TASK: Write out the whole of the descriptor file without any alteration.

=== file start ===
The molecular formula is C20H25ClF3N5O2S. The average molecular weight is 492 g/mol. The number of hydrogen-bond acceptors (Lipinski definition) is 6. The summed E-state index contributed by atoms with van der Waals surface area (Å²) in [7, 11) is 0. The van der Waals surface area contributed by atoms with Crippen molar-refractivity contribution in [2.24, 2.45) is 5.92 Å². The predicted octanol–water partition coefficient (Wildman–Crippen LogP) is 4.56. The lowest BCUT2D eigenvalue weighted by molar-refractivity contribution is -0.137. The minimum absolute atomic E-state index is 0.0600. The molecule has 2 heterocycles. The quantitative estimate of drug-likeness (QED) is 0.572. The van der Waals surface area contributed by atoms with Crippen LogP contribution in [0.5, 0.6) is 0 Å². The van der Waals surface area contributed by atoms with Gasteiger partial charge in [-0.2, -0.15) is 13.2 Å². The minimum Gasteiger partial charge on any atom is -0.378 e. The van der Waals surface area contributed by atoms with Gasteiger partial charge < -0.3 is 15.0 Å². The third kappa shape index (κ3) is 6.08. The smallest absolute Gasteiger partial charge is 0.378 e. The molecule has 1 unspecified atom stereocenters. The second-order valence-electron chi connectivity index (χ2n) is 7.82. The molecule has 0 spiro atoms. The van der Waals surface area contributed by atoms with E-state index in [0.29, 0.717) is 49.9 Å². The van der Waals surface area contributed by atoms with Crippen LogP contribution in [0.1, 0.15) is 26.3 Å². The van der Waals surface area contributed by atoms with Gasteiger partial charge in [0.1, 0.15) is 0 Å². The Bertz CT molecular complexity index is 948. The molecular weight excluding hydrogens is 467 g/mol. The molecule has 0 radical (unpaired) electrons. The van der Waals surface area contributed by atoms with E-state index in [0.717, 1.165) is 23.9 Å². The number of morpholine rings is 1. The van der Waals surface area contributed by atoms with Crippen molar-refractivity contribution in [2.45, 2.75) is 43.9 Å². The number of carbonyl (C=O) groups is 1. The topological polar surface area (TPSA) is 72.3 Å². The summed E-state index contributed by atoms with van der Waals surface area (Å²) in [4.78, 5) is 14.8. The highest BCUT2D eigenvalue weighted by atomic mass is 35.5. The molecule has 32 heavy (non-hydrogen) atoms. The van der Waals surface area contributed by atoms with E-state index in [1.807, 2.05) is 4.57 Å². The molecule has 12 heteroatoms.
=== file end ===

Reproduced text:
The molecular formula is C20H25ClF3N5O2S. The average molecular weight is 492 g/mol. The number of hydrogen-bond acceptors (Lipinski definition) is 6. The summed E-state index contributed by atoms with van der Waals surface area (Å²) in [7, 11) is 0. The van der Waals surface area contributed by atoms with Crippen molar-refractivity contribution in [2.24, 2.45) is 5.92 Å². The predicted octanol–water partition coefficient (Wildman–Crippen LogP) is 4.56. The lowest BCUT2D eigenvalue weighted by molar-refractivity contribution is -0.137. The minimum absolute atomic E-state index is 0.0600. The molecule has 2 heterocycles. The quantitative estimate of drug-likeness (QED) is 0.572. The van der Waals surface area contributed by atoms with Crippen LogP contribution in [0.5, 0.6) is 0 Å². The van der Waals surface area contributed by atoms with Gasteiger partial charge in [-0.2, -0.15) is 13.2 Å². The minimum Gasteiger partial charge on any atom is -0.378 e. The van der Waals surface area contributed by atoms with Gasteiger partial charge < -0.3 is 15.0 Å². The third kappa shape index (κ3) is 6.08. The smallest absolute Gasteiger partial charge is 0.378 e. The molecule has 1 unspecified atom stereocenters. The second-order valence-electron chi connectivity index (χ2n) is 7.82. The molecule has 0 spiro atoms. The van der Waals surface area contributed by atoms with E-state index in [0.29, 0.717) is 49.9 Å². The van der Waals surface area contributed by atoms with Crippen LogP contribution in [0.1, 0.15) is 26.3 Å². The van der Waals surface area contributed by atoms with Gasteiger partial charge in [0.1, 0.15) is 0 Å². The Bertz CT molecular complexity index is 948. The molecular weight excluding hydrogens is 467 g/mol. The molecule has 0 radical (unpaired) electrons. The van der Waals surface area contributed by atoms with E-state index in [0.717, 1.165) is 23.9 Å². The number of morpholine rings is 1. The van der Waals surface area contributed by atoms with Crippen molar-refractivity contribution in [2.45, 2.75) is 43.9 Å². The number of carbonyl (C=O) groups is 1. The topological polar surface area (TPSA) is 72.3 Å². The summed E-state index contributed by atoms with van der Waals surface area (Å²) in [4.78, 5) is 14.8. The highest BCUT2D eigenvalue weighted by atomic mass is 35.5. The molecule has 32 heavy (non-hydrogen) atoms. The van der Waals surface area contributed by atoms with E-state index in [1.807, 2.05) is 4.57 Å². The molecule has 12 heteroatoms.